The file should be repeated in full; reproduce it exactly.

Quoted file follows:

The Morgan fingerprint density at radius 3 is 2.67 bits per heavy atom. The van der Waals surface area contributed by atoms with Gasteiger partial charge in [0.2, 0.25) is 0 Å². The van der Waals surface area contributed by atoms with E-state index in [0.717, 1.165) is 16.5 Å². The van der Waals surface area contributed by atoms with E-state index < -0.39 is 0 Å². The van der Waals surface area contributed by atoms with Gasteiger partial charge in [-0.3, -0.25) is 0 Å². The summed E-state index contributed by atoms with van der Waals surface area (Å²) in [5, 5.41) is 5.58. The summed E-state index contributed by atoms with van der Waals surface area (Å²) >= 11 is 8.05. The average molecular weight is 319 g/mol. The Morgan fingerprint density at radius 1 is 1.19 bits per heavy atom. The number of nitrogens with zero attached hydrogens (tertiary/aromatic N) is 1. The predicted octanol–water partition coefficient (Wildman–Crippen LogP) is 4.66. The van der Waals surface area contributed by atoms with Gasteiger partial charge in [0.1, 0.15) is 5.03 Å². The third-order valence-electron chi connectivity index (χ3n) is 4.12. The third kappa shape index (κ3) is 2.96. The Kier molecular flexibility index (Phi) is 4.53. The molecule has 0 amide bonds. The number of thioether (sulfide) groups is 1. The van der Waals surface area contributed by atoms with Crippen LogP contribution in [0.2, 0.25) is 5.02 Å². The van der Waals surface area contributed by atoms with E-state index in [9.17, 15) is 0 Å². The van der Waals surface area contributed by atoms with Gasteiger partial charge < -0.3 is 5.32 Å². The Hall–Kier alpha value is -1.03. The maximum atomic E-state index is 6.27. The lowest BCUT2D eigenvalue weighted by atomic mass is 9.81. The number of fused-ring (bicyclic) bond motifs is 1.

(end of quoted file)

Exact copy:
The Morgan fingerprint density at radius 3 is 2.67 bits per heavy atom. The van der Waals surface area contributed by atoms with Gasteiger partial charge in [0.2, 0.25) is 0 Å². The van der Waals surface area contributed by atoms with E-state index in [0.717, 1.165) is 16.5 Å². The van der Waals surface area contributed by atoms with E-state index < -0.39 is 0 Å². The van der Waals surface area contributed by atoms with Gasteiger partial charge in [-0.3, -0.25) is 0 Å². The summed E-state index contributed by atoms with van der Waals surface area (Å²) in [5, 5.41) is 5.58. The summed E-state index contributed by atoms with van der Waals surface area (Å²) >= 11 is 8.05. The average molecular weight is 319 g/mol. The Morgan fingerprint density at radius 1 is 1.19 bits per heavy atom. The number of nitrogens with zero attached hydrogens (tertiary/aromatic N) is 1. The predicted octanol–water partition coefficient (Wildman–Crippen LogP) is 4.66. The van der Waals surface area contributed by atoms with Gasteiger partial charge in [0.1, 0.15) is 5.03 Å². The third-order valence-electron chi connectivity index (χ3n) is 4.12. The third kappa shape index (κ3) is 2.96. The Kier molecular flexibility index (Phi) is 4.53. The molecule has 0 amide bonds. The number of thioether (sulfide) groups is 1. The van der Waals surface area contributed by atoms with Crippen LogP contribution in [0.2, 0.25) is 5.02 Å². The van der Waals surface area contributed by atoms with E-state index in [9.17, 15) is 0 Å². The van der Waals surface area contributed by atoms with Gasteiger partial charge < -0.3 is 5.32 Å². The Hall–Kier alpha value is -1.03. The maximum atomic E-state index is 6.27. The lowest BCUT2D eigenvalue weighted by atomic mass is 9.81. The number of fused-ring (bicyclic) bond motifs is 1.